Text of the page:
Early on in gaming I never really liked percentile rolls. I didn't really like percentile based systems. I liked die rolling with gimmicks. For some reason in my mind percentile rolls seemed very bland to me.

In the course of game design (home brew) I sat down and started applying chances of success based on skill rolls and combat. Looking at average percentages for success.

I caught myself doing it a lot with d20 games. Calculating percentage to succeed, making every +1 to hit a 5% bonus in my head.

Now I see that a lot of die rolling is just that. A gimmick. They can be fun gimmicks involving funny shaped die or combinations of die. But in the end its just a statistic for gauging success. This doesn't mean I don't enjoy dice gimmicks. I now have a new appreciation for percentiles as a simple to the point type of rolling.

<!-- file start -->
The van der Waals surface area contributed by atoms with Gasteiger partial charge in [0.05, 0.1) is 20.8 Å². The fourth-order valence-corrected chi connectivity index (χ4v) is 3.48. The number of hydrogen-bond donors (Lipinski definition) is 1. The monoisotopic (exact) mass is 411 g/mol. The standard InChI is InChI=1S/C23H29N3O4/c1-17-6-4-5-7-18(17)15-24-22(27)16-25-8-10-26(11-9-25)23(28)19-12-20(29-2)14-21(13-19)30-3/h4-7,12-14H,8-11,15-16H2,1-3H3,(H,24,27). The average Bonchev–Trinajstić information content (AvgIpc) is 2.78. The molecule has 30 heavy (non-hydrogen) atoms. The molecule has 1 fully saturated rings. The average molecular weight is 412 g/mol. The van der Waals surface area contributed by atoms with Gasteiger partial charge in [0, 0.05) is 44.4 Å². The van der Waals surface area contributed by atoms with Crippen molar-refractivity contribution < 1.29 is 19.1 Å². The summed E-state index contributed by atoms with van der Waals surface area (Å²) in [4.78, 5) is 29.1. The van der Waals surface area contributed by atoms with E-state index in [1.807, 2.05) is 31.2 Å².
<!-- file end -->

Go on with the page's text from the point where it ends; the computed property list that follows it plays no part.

nice gaming strategy ! and ideas ! good one!

ReplyDeleteWell, one of the downsides with the percentile dice is that your probability curve is a flat line. The odds of a 50 are identical to the odds of a 100.

ReplyDeleteMechanics that use multiple dice added together, or with successes that add up, give you a more interesting probability curve where an average result is far more common than a high or a low result.

I think his point is that it doesn't matter if its a straight probability or a curve. In any given roll there is a specific percentage chance you will roll what you need to succeed. So, for example, there is no difference between requiring a 9 on 2d6 or requiring a 76 on percentile dice. One (2d6), has a curve, the other (percentile) doesn't, both are 76% likely to fail and 24% likely to succeed.

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